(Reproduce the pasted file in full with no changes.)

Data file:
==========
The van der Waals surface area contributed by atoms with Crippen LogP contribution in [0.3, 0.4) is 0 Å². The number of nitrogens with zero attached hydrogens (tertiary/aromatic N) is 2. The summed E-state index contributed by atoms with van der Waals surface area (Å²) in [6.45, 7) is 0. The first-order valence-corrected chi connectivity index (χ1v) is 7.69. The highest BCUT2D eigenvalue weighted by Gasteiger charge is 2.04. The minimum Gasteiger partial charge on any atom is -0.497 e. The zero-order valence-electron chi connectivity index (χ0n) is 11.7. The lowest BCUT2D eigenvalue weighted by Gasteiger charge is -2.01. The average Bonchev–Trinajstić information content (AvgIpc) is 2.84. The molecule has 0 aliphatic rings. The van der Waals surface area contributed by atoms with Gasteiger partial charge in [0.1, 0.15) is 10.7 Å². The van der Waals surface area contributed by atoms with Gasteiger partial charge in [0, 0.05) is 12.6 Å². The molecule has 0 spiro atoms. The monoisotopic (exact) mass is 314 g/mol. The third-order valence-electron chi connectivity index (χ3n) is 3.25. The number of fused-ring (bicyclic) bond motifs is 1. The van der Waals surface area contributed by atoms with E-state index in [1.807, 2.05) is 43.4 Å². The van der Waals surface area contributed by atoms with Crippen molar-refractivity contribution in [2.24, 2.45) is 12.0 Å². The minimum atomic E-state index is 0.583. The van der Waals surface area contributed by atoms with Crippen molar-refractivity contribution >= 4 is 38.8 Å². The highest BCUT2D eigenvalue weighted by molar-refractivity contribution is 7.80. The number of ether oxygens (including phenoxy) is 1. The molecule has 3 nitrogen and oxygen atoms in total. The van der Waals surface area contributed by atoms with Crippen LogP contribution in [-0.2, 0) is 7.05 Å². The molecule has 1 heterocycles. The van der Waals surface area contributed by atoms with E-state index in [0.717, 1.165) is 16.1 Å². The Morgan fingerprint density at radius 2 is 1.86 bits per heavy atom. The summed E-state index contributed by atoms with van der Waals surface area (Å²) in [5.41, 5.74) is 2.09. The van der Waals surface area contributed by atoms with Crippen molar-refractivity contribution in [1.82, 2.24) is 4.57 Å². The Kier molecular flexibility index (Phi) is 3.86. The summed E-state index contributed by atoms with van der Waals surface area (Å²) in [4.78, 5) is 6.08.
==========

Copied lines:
The van der Waals surface area contributed by atoms with Crippen LogP contribution in [0.3, 0.4) is 0 Å². The number of nitrogens with zero attached hydrogens (tertiary/aromatic N) is 2. The summed E-state index contributed by atoms with van der Waals surface area (Å²) in [6.45, 7) is 0. The first-order valence-corrected chi connectivity index (χ1v) is 7.69. The highest BCUT2D eigenvalue weighted by Gasteiger charge is 2.04. The minimum Gasteiger partial charge on any atom is -0.497 e. The zero-order valence-electron chi connectivity index (χ0n) is 11.7. The lowest BCUT2D eigenvalue weighted by Gasteiger charge is -2.01. The average Bonchev–Trinajstić information content (AvgIpc) is 2.84. The molecule has 0 aliphatic rings. The van der Waals surface area contributed by atoms with Gasteiger partial charge in [0.1, 0.15) is 10.7 Å². The van der Waals surface area contributed by atoms with Gasteiger partial charge in [0, 0.05) is 12.6 Å². The molecule has 0 spiro atoms. The monoisotopic (exact) mass is 314 g/mol. The third-order valence-electron chi connectivity index (χ3n) is 3.25. The number of fused-ring (bicyclic) bond motifs is 1. The van der Waals surface area contributed by atoms with E-state index in [1.807, 2.05) is 43.4 Å². The van der Waals surface area contributed by atoms with Crippen molar-refractivity contribution in [2.24, 2.45) is 12.0 Å². The minimum atomic E-state index is 0.583. The van der Waals surface area contributed by atoms with Crippen molar-refractivity contribution >= 4 is 38.8 Å². The highest BCUT2D eigenvalue weighted by molar-refractivity contribution is 7.80. The number of ether oxygens (including phenoxy) is 1. The molecule has 3 nitrogen and oxygen atoms in total. The van der Waals surface area contributed by atoms with Crippen LogP contribution in [-0.2, 0) is 7.05 Å². The molecule has 1 heterocycles. The van der Waals surface area contributed by atoms with E-state index in [0.717, 1.165) is 16.1 Å². The Morgan fingerprint density at radius 2 is 1.86 bits per heavy atom. The summed E-state index contributed by atoms with van der Waals surface area (Å²) in [5.41, 5.74) is 2.09. The van der Waals surface area contributed by atoms with Crippen molar-refractivity contribution in [1.82, 2.24) is 4.57 Å². The Kier molecular flexibility index (Phi) is 3.86. The summed E-state index contributed by atoms with van der Waals surface area (Å²) in [4.78, 5) is 6.08.